In 1857, Herman Melville made one last attempt at attaining success as a novelist as writer far ahead of his time with the publication of The Confidence-Man. (Billy Budd would ultimately be his last novel to be published, but posthumously.) The failure to achieve his dream drove Melville to focus his writing energy on short stories and poetry and in 1866 the result of the latter was Battle-Pieces, a collection of verse inspired by the Civil War which had been ranging for most of the interim. Almost immediately, this collection lapsed into obscurity and, like Moby-Dick, seemed to become one of those hidden treasures of literature, worshipped by a small but obsessively devoted coterie of outliers.
The rescue of Moby-Dick from this unwarranted fate in the 20th century had the tangential effect of bringing to the fore this long-neglected poetic overview of the great mid-century American tragedy. What was once ignored is today considered by most scholars and critics as one of the five or ten greatest works of literature to result from the ravages of the Civil War.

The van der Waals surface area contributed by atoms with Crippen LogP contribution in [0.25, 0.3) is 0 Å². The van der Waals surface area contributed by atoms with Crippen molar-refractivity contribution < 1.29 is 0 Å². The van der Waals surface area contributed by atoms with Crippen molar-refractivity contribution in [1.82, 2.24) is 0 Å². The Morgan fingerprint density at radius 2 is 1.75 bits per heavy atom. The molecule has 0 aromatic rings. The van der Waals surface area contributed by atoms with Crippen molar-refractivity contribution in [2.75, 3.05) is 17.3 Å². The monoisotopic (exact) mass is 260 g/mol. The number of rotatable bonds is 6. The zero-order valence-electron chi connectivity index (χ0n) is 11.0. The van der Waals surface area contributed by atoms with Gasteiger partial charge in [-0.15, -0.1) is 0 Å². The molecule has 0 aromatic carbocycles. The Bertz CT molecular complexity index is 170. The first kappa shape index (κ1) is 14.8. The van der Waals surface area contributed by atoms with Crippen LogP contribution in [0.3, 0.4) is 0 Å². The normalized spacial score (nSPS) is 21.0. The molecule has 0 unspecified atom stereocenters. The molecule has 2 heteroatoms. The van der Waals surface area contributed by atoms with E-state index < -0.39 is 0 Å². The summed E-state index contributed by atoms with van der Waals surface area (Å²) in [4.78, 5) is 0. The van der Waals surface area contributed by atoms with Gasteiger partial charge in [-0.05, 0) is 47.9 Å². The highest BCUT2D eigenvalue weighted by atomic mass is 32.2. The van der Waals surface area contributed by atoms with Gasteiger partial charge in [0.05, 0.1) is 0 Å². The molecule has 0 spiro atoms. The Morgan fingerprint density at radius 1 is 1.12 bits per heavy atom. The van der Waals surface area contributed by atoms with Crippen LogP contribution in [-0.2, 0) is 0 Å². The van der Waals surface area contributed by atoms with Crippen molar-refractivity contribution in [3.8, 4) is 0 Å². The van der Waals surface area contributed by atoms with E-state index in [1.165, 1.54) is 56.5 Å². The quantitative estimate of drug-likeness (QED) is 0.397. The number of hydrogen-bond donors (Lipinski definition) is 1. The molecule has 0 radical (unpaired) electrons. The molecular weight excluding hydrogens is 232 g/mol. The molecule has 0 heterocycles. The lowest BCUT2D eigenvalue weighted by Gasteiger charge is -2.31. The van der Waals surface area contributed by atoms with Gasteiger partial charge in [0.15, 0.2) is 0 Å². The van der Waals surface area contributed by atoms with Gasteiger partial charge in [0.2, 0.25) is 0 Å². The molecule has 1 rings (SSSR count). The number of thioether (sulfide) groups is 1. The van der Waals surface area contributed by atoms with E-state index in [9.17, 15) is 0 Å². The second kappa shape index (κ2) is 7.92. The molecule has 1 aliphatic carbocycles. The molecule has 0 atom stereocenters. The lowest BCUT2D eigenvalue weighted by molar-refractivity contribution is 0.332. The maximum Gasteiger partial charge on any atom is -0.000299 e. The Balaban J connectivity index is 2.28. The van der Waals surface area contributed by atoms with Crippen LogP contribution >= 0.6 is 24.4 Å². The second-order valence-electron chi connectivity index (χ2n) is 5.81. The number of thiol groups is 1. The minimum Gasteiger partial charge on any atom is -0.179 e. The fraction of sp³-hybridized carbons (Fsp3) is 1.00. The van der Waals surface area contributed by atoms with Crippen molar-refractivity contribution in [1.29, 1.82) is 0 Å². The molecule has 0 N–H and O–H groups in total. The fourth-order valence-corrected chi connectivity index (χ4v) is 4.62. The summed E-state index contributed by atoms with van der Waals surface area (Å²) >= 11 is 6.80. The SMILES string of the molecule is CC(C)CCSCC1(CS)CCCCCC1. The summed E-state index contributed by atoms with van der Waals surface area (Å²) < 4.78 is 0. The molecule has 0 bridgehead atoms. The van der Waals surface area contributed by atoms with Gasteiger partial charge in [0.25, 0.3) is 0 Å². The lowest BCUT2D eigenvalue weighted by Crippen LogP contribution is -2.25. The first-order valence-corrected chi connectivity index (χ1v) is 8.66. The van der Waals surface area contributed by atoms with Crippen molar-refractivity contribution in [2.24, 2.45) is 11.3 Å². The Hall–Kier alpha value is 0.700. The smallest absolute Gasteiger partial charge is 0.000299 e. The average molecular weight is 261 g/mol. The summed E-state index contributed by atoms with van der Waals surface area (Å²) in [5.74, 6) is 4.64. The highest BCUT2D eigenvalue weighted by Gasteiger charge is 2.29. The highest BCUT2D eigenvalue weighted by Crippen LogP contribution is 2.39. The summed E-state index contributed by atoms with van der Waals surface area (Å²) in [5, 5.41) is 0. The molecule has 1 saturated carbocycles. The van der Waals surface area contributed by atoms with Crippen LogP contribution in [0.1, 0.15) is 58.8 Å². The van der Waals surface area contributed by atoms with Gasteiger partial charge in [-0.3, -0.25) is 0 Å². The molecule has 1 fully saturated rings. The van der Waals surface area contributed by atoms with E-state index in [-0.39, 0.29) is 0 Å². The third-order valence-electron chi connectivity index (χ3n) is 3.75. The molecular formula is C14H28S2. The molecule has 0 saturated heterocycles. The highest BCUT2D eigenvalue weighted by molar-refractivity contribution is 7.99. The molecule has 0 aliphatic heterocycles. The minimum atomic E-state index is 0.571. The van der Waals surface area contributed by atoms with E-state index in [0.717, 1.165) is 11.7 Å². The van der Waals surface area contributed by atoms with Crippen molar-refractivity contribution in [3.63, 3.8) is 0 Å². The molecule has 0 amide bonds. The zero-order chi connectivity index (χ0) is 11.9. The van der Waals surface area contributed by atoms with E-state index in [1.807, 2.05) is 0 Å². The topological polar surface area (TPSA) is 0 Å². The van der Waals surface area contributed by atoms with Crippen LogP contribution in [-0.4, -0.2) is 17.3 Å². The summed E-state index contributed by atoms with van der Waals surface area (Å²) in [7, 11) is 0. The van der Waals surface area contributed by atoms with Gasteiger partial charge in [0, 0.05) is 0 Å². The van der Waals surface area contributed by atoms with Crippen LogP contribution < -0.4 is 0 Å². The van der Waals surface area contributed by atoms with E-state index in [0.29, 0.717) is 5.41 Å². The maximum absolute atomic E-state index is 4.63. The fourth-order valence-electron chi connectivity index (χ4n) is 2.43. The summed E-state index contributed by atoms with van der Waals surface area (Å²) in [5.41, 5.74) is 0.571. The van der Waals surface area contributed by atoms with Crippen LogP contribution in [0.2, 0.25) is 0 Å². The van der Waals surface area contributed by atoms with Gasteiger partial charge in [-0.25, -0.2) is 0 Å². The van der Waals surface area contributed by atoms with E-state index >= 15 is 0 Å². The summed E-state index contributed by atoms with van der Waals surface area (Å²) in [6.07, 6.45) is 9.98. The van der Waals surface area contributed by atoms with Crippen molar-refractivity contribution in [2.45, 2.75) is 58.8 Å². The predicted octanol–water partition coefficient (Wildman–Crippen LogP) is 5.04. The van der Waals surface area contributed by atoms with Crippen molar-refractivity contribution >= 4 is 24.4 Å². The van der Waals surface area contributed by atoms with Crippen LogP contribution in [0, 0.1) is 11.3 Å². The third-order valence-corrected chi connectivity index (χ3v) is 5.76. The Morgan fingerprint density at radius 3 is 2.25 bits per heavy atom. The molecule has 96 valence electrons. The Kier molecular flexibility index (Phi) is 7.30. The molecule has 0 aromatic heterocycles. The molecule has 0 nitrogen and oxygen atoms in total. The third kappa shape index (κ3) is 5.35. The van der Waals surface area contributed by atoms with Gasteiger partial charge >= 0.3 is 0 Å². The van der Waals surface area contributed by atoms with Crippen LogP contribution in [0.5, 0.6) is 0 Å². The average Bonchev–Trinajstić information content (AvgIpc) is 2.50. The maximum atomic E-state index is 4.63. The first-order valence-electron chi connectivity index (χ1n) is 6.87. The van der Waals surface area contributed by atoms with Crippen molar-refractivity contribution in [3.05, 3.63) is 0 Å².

One of the things which sets Battle-Pieces apart from most other highly regarded Civil War poetry is the concerted effort by Melville to seek reconciliation between the Union and Confederacy by situating the focus not on the relative arguments or causes of leading to the conflict, but the ravages of war itself. One of the most haunting poems in the collection was inspired by one of the costliest engagements in terms of the war’s cost on human life: the Battle of Shiloh. Melville’s elegy “Shiloh” stands apart from war poetry general and Civil War verse specifically on two accounts. One, the 19 lines all form a single, uninterrupted sentence. More striking is that this sentence focuses not on the battle itself nor does it divide the participants into one side pitted against an enemy. Melville’s account of Shiloh takes place when the battle is ended and the soldiers lie dying beneath the hazy cloud still lingering from the explosions of gunpowder. There are no good guys or bad guys among these casualties, who find common ground in the revelation that nothing quite penetrates through the deceptions one buys into quite like a bullet.